OCBC Bank has announced several changes to its popular savings account, called 360, lowering some interest rates while raising others.
The bank told The Business Times last November that it would "change the construct" of the account, without giving details then.
Starting April 1, a payment bonus - when at least three bills are paid online or through Giro - of 0.5 per cent will dip to 0.3 per cent, and the overall bill payment has to be at least $150, a criterion that was absent before.
Spending at least $500 using OCBC credit cards will no longer yield 0.5 per cent, but 0.3 per cent.
A previous category that had given another 1 per cent interest on the incremental balance between the current month and the previous month will be replaced.
Only those who save $200,000 or more in the account will earn an additional 1 per cent interest, and this is on their first $70,000.
Another category introduced in 2015, where an additional 1 per cent interest was given to those who bought new eligible financial products such as endowment plans of certain amounts, will be tweaked.
Consumers will get 0.6 per cent for lower amounts spent on such products, and those who meet higher limits will earn 1.2 per cent.
There has been a double-digit growth in the number of customers taking up financial products with OCBC since 2015.
OCBC deposits head Ling Seng Chuan said: "As more customers are planning their wealth, we increased the wealth bonus interest and introduced a new wealth bonus tier with lower requirements to make this bonus interest more accessible."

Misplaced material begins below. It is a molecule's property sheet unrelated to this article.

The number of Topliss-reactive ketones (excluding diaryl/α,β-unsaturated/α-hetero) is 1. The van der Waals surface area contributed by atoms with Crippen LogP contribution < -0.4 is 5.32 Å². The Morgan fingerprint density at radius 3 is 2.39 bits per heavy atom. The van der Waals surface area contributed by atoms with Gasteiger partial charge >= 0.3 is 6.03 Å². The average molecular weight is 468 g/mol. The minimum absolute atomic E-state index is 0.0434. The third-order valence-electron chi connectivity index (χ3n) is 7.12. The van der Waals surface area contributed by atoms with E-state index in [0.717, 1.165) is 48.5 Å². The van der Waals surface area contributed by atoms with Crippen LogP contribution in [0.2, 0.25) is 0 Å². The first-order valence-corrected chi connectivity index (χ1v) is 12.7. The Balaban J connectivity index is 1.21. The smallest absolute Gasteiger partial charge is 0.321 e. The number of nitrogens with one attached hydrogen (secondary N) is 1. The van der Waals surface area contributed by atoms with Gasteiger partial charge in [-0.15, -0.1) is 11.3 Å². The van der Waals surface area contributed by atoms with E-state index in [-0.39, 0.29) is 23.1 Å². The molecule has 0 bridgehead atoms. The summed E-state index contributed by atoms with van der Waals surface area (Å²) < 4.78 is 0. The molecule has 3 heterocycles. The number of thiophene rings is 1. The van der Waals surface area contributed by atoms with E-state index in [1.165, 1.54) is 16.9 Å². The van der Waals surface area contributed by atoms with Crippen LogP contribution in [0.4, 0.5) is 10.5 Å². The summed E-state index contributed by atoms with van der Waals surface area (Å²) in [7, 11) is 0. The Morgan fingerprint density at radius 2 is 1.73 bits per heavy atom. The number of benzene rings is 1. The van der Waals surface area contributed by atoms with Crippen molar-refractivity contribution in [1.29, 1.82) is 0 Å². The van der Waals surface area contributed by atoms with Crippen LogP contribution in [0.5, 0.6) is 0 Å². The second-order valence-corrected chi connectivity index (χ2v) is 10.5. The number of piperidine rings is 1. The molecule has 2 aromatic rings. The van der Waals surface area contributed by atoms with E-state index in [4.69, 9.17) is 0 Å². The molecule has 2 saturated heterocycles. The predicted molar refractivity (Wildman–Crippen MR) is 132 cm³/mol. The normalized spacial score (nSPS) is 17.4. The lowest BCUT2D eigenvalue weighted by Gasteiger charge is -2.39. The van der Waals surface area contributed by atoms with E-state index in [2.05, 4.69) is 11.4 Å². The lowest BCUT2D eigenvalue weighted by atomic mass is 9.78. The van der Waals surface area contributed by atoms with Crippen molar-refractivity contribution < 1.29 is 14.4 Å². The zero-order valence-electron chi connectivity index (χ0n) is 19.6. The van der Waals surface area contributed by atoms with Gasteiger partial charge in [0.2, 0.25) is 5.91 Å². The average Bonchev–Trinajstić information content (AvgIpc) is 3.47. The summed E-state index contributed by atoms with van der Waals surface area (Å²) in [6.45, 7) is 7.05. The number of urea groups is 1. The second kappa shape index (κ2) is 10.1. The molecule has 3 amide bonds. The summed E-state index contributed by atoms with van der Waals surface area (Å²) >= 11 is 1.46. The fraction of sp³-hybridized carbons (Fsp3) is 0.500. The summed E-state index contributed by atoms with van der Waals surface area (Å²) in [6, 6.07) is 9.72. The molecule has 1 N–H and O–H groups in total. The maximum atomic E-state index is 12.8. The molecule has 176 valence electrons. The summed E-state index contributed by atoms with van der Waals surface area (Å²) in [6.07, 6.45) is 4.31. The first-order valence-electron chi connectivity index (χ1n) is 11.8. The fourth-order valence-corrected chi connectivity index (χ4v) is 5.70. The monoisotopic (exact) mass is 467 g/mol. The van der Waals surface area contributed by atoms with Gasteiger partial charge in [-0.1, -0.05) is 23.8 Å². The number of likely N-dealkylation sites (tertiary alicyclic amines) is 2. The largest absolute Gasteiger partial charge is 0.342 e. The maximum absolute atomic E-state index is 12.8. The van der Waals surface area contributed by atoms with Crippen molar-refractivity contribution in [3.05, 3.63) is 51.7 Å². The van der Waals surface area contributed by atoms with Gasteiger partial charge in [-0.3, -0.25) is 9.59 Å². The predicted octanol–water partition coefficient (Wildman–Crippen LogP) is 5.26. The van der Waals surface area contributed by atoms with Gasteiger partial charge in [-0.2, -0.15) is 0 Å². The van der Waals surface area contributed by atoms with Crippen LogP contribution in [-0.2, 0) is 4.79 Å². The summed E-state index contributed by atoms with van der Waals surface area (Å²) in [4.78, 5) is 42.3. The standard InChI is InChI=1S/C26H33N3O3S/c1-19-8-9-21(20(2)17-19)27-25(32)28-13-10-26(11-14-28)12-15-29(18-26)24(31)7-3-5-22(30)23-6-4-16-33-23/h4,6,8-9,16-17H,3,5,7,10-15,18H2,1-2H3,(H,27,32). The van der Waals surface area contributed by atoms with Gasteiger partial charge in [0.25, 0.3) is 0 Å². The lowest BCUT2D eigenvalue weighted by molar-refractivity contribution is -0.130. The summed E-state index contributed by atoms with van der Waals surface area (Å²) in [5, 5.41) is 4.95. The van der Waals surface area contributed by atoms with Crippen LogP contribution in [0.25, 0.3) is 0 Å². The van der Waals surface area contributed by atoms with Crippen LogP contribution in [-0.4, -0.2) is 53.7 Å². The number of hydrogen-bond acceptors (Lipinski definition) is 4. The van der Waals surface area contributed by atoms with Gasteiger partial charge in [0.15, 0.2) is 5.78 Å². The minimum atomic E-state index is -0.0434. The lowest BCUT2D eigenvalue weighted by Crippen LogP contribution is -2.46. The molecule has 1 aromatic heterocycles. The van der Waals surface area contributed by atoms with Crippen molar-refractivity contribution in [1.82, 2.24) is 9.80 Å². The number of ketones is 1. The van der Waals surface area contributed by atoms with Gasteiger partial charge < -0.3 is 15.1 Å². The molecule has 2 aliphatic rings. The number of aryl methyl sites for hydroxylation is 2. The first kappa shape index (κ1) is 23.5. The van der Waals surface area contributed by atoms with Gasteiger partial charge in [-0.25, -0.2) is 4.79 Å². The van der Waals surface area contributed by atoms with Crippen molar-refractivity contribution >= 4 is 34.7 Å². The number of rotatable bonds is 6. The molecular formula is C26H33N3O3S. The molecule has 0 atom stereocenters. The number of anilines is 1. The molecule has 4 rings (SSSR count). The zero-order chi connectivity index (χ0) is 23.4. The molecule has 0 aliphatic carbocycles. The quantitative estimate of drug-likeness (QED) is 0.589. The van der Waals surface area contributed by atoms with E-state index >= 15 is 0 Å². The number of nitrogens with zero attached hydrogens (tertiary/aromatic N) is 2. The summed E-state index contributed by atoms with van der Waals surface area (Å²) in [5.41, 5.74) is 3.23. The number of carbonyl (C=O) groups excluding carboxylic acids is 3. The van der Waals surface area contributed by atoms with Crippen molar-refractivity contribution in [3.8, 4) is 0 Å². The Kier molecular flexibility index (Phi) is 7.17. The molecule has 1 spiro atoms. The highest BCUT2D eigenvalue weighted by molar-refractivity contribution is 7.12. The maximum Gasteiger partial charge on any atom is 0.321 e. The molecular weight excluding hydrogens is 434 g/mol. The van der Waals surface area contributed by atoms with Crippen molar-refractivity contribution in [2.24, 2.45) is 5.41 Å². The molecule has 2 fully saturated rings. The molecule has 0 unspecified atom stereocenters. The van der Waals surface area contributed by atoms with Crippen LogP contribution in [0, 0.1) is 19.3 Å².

MoneySmart chief executive Vinod Nair said: "I would advise people not to buy an insurance policy or investment products from a bank just to earn the extra interest on your deposit... always compare online." He said while most who have $70,000 to $200,000 in deposits will now earn less interest, "the switching cost probably isn't worth the effort".
Customers can earn up to 3.05 per cent - previously 3.25 per cent - while certain eligible customers can possibly earn 4.05 per cent on their first $70,000, OCBC noted.
The cap to earn bonus interest will rise from $60,000 to $70,000, while a base rate of 0.05 per cent is unchanged, among other things.
The 360 account was last updated in May 2015. Since it was introduced in 2014, deposits on the product have grown 30 per cent year on year.
Mr Ling said: "While there are some reductions in bonus interest, there are also several enhancements. We also reward customers who consolidate balances with us."
Economics tutor Anthony Fok, 32, said: "It's not great... but I also save elsewhere so I'm not that affected."